George Harrison vs. The Chiffons (1976)
"My Sweet Lord," by George Harrison (1970) vs. "He's So Fine," by the Chiffons (written by Ronnie Mack) (1962)
The Case: Harrison became the first Beatle to have a solo Number One on the Billboard charts with his ode to piety "My Sweet Lord." The subject matter was as far from early-Sixties Brill Building pop as one could get, but musically the verses bear a strong resemblance to the Chiffons' 1962 hit "He's So Fine," written by Ronnie Mack. Mack's publisher, Bright Tunes Music Corporation, filed a plagiarism suit in February 1971, but the case wouldn't go to trial until 1976. In the intervening years, the Chiffons themselves would record a version of "My Sweet Lord" to draw attention to the upcoming trial. Harrison claimed that he actually based the melody of the song on the public-domain hymn "Oh Happy Day," but admitted the similarity to "He's So Fine" in his autobiography, I Me Mine.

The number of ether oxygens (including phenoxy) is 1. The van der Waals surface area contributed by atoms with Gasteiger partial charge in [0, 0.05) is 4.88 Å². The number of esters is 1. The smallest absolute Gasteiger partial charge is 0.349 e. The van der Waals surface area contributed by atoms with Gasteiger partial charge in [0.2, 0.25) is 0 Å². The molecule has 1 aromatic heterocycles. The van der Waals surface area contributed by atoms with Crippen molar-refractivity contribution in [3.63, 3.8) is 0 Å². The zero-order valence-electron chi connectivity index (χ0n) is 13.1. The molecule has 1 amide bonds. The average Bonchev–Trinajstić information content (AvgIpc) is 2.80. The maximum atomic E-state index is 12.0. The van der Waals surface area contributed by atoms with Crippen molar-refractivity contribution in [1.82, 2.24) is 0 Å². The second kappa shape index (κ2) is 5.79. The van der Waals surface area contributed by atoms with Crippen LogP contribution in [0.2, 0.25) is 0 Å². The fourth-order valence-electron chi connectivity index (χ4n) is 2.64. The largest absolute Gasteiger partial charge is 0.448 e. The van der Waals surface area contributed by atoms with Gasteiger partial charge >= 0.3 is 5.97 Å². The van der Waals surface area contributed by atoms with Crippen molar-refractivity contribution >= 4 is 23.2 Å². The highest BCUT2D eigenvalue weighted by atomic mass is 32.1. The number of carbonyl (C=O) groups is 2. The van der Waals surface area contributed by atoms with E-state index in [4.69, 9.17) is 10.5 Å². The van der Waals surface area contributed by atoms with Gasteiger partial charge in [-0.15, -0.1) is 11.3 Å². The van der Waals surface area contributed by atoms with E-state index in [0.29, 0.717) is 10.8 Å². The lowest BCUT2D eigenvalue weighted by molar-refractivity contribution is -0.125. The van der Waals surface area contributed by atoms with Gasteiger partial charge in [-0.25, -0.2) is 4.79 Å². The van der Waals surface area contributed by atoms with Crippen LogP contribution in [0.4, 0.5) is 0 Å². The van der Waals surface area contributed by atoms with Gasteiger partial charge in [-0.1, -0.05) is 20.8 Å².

The Verdict: The judge ruled that Harrison was guilty of "subconscious plagiarism." The penalty phase was delayed until February 1981. He was initially ordered to pay $1,599,987, but this was lowered to $587,000 when his former manager Allen Klein purchased Bright Tunes Music and negotiated the sale of the song to Harrison. Litigation continued until March 1998, making it one of the longest legal skirmishes in American history. "I don't feel guilty or bad about it," he continued in his autobiography. "In fact it saved many a heroin addict's life. I know the motive behind writing the song in the first place and its effect far exceeded the legal hassle."
Why It Matters: In addition to introducing the phrase "subconscious plagiarism" into the popular lexicon, the ruling set a precedent of harsher copyright standards and ushered in a wave infringement suits.